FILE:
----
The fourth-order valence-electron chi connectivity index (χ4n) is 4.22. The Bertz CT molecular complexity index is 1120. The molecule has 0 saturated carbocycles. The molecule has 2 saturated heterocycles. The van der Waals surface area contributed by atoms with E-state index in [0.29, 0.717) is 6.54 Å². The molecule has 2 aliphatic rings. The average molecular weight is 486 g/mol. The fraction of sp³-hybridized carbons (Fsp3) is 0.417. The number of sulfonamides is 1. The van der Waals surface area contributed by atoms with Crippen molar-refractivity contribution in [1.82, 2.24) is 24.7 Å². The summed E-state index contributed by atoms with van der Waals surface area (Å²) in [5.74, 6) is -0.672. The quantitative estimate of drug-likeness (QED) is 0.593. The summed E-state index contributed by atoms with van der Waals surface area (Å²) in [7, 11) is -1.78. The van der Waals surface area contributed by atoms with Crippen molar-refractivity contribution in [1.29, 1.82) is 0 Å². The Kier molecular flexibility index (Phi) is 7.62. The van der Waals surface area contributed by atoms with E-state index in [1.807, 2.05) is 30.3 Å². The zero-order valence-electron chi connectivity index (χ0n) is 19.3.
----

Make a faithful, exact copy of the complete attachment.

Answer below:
The fourth-order valence-electron chi connectivity index (χ4n) is 4.22. The Bertz CT molecular complexity index is 1120. The molecule has 0 saturated carbocycles. The molecule has 2 saturated heterocycles. The van der Waals surface area contributed by atoms with E-state index in [0.29, 0.717) is 6.54 Å². The molecule has 2 aliphatic rings. The average molecular weight is 486 g/mol. The fraction of sp³-hybridized carbons (Fsp3) is 0.417. The number of sulfonamides is 1. The van der Waals surface area contributed by atoms with Crippen molar-refractivity contribution in [1.82, 2.24) is 24.7 Å². The summed E-state index contributed by atoms with van der Waals surface area (Å²) in [5.74, 6) is -0.672. The quantitative estimate of drug-likeness (QED) is 0.593. The summed E-state index contributed by atoms with van der Waals surface area (Å²) in [7, 11) is -1.78. The van der Waals surface area contributed by atoms with Crippen molar-refractivity contribution in [1.29, 1.82) is 0 Å². The Kier molecular flexibility index (Phi) is 7.62. The van der Waals surface area contributed by atoms with E-state index in [1.807, 2.05) is 30.3 Å². The zero-order valence-electron chi connectivity index (χ0n) is 19.3.